First up, the names. "Alabang Boys," "Jason Ivler," "Ivan Padilla Carjacking Group" have that cool, somewhat deadly resonance. Can you imagine if it were "Michael Procopio Dansoy" or "Jhenmore John Quoritot Kidnapping Syndicate?" Or "The Navotas Boys?" If this were the ’80s and early ’90s, they’d be making action blockbusters directed by Ben "M7" Yalung or Jun Posadas, preferably starring a young Robin Padilla or Jeric Raval. Sadly, no one makes Pinoy action films anymore, so we have nothing to both glorify and condemn society’s transgressors. Instead what we have are darkly lit, glacially moving indie films where all people do is stare at sunsets for three hours.




Ivan Padilla’s last few minutes alive captured by TV Patrol

People have been shooting each other even way before Snoop Dogg, Tupac, and 50 Cent were born. But there will be people who will blame rap music, gangster culture, and violent video games--and, of course, the perennial scapegoat, drugs. But these things are the usual objects of a parent’s wrath. Parents in denial, that is--parents who will not admit to their own lacking but instead divert the blame on the troubled kid’s friends and the gory movies and Playstation games they enjoy. If an album or a video game exerts more influence on your child’s mind, then you must ask yourself: what kind of a parent are you?


But if all else fails, blame Mom. Or the absence of mom. Padilla’s is in the women’s correctional after charges of drug trafficking. Ivler’s, on the other hand, is a case of too much Marlene Aguilar. All this psychological voodoo about not being loved enough by mother is something I’m not qualified to talk about. Neither do I claim to have been raised by the most normal of mothers. "Normal" is a frighteningly subjective term (True, my mother never engaged in drug trafficking nor did she hide me in the basement away from the cruel eyes of NBI operatives. But she also used to line up--with lust in her heart---for the movies of Lito Legaspi, Ruel Vernal, and Rauol Aragon). I’ve known scores of guys with the crappiest, most irresponsible mothers turn out okay i.e. they did not grow up to be serial killers.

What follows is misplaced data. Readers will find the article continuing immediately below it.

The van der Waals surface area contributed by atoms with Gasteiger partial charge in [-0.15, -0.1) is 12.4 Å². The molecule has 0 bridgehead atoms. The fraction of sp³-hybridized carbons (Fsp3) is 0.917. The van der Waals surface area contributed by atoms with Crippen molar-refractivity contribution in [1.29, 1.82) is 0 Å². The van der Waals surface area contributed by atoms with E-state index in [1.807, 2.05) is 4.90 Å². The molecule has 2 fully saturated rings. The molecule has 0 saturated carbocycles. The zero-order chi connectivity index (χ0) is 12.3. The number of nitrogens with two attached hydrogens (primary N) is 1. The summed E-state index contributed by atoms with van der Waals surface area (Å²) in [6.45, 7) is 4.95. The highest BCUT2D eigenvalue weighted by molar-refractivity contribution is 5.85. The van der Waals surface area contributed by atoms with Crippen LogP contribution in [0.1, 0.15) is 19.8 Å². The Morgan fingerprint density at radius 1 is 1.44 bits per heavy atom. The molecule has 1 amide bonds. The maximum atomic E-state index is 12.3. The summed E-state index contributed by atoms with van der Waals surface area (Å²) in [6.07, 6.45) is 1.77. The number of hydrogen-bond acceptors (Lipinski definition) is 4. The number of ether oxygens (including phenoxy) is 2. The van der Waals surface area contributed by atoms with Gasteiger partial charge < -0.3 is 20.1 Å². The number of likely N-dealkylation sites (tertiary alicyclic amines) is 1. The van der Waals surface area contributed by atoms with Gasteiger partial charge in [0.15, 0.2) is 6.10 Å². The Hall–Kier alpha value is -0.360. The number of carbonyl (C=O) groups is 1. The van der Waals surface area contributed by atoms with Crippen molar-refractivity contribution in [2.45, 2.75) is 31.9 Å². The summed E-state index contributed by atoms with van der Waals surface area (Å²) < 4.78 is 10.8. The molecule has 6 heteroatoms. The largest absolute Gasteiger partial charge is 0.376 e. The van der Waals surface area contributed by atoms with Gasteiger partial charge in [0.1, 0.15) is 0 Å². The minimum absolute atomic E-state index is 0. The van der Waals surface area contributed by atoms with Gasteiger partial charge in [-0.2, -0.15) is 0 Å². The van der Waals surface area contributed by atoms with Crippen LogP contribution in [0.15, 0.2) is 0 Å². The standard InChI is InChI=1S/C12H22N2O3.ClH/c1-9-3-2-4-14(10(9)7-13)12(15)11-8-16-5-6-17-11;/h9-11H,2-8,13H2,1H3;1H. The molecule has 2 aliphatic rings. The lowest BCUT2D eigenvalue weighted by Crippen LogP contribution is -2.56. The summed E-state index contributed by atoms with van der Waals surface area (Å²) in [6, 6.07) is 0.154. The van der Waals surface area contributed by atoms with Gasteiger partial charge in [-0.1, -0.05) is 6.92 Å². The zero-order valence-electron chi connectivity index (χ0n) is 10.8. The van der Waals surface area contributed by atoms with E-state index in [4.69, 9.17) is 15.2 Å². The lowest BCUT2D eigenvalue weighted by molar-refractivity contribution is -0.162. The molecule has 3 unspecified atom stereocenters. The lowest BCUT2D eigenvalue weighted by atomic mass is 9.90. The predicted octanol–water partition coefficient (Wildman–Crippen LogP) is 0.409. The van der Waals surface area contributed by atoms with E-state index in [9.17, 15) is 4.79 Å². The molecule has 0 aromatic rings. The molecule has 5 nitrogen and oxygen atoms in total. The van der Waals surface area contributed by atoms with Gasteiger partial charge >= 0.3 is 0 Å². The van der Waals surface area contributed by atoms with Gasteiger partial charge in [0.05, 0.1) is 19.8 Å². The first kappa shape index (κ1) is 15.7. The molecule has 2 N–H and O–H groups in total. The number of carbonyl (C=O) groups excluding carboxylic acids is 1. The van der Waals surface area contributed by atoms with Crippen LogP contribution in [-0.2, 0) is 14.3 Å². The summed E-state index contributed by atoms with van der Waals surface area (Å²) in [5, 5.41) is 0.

Then there’s the matter that everyone can’t help gushing about: they’re pogi. Well, not exactly Candy centerfold material, but they do not look like Max Alvarado either. We’ve been so conditioned by popular culture to associate criminal behavior with thick beards, potbelly, and ogre-like faces that we tend to forget that the devil oftentimes hides behind pretty masks.


"Criminals coming from well-to-do families." What’s even more infuriating is the implication of associating criminality with poverty. I do not deny that there are people in this world who will be desperate enough to slit your neck for a pot of rice and two cans of sardines. But you can’t compare that with rich government officials who come from already obscenely rich families making unjust laws to further enrich themselves. Consider a hoodlum wearing a loose black Sean John shirt and a hoodlum in a seemingly respectable-looking barong. The slum-based petty felons you see on TV Patrol--with cheap tattoos, bleached hair, broken teeth, and in black sandos--all they want is your cellphone and your wallet. They are nothing compared to those well-scrubbed, and well-dressed graduates of expensive schools who become corrupt, top-level executives who rape and pillage the country’s coffers. These are the criminals who ruin not just one or two lives, but the lives of millions, letting huge segments of the population wallow in poverty while they go on skiing vacations in Switzerland.


The gulf between reality and the online world is alarmingly widening. Ivler, instead of earning widespread opprobrium, earned an instant fan club. Padilla was one of his cheerleaders (And not surprisingly, there’s already a Facebook fan page for Padilla with the motto "Young, restless, and dangerous" with "barhopping, drinking" listed under "hobbies"). This generation is so far removed from the real world that we have gotten to a point where we reduce each other to a mere Facebook profile. In the same way, everyone seems to think guns and shooting people in the face are cool because Counterstrike dampens the experience of violence. Wait till they hear up close the sound of .45-caliber pistol--no matter how much you turn up your Altec Lansing speakers, there is nothing scarier than the sound of actual gunfire. And it’s not just because of the volume. It is not thrilling at all, especially if the bullet happens to graze their heads. Perhaps as a drastic kind of early gun-control training in schools, kids should be subjected to the simulacrum of a bullet wound, so that they know that each time they point a gun at someone, it is not the same as pointing a mouse at a digital blip on the computer screen. So they know how much it freaking hurts.


A sagely man once rhymed: "We are likely to impute/ Unlikely virtues to the cute." Let’s see if you still find them cute once they hold a gun to your head. Let’s see if you still find them cute if they shot your father in the face.